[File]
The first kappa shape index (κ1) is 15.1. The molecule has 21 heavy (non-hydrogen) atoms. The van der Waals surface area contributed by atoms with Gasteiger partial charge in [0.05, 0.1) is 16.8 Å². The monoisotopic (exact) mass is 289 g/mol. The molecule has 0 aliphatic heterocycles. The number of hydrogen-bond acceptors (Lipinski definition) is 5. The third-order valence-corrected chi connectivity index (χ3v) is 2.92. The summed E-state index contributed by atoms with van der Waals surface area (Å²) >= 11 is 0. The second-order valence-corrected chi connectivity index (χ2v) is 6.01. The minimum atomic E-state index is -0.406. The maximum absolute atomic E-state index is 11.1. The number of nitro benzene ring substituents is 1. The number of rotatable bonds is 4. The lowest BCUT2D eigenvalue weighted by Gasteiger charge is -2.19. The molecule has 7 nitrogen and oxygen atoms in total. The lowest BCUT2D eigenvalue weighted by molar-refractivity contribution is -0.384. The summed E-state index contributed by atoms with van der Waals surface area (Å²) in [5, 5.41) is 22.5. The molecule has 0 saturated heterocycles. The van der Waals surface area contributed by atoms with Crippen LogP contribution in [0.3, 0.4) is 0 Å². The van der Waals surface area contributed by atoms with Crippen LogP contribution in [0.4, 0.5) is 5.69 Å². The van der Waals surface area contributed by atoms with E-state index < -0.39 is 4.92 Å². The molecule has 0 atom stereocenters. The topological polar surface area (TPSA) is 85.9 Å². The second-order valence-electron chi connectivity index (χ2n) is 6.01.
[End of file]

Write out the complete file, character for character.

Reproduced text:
The first kappa shape index (κ1) is 15.1. The molecule has 21 heavy (non-hydrogen) atoms. The van der Waals surface area contributed by atoms with Gasteiger partial charge in [0.05, 0.1) is 16.8 Å². The monoisotopic (exact) mass is 289 g/mol. The molecule has 0 aliphatic heterocycles. The number of hydrogen-bond acceptors (Lipinski definition) is 5. The third-order valence-corrected chi connectivity index (χ3v) is 2.92. The summed E-state index contributed by atoms with van der Waals surface area (Å²) >= 11 is 0. The second-order valence-corrected chi connectivity index (χ2v) is 6.01. The minimum atomic E-state index is -0.406. The maximum absolute atomic E-state index is 11.1. The number of nitro benzene ring substituents is 1. The number of rotatable bonds is 4. The lowest BCUT2D eigenvalue weighted by Gasteiger charge is -2.19. The molecule has 7 nitrogen and oxygen atoms in total. The lowest BCUT2D eigenvalue weighted by molar-refractivity contribution is -0.384. The summed E-state index contributed by atoms with van der Waals surface area (Å²) in [5, 5.41) is 22.5. The molecule has 0 saturated heterocycles. The van der Waals surface area contributed by atoms with Crippen LogP contribution in [0.3, 0.4) is 0 Å². The van der Waals surface area contributed by atoms with Crippen LogP contribution in [0.4, 0.5) is 5.69 Å². The van der Waals surface area contributed by atoms with E-state index < -0.39 is 4.92 Å². The molecule has 0 atom stereocenters. The topological polar surface area (TPSA) is 85.9 Å². The second-order valence-electron chi connectivity index (χ2n) is 6.01.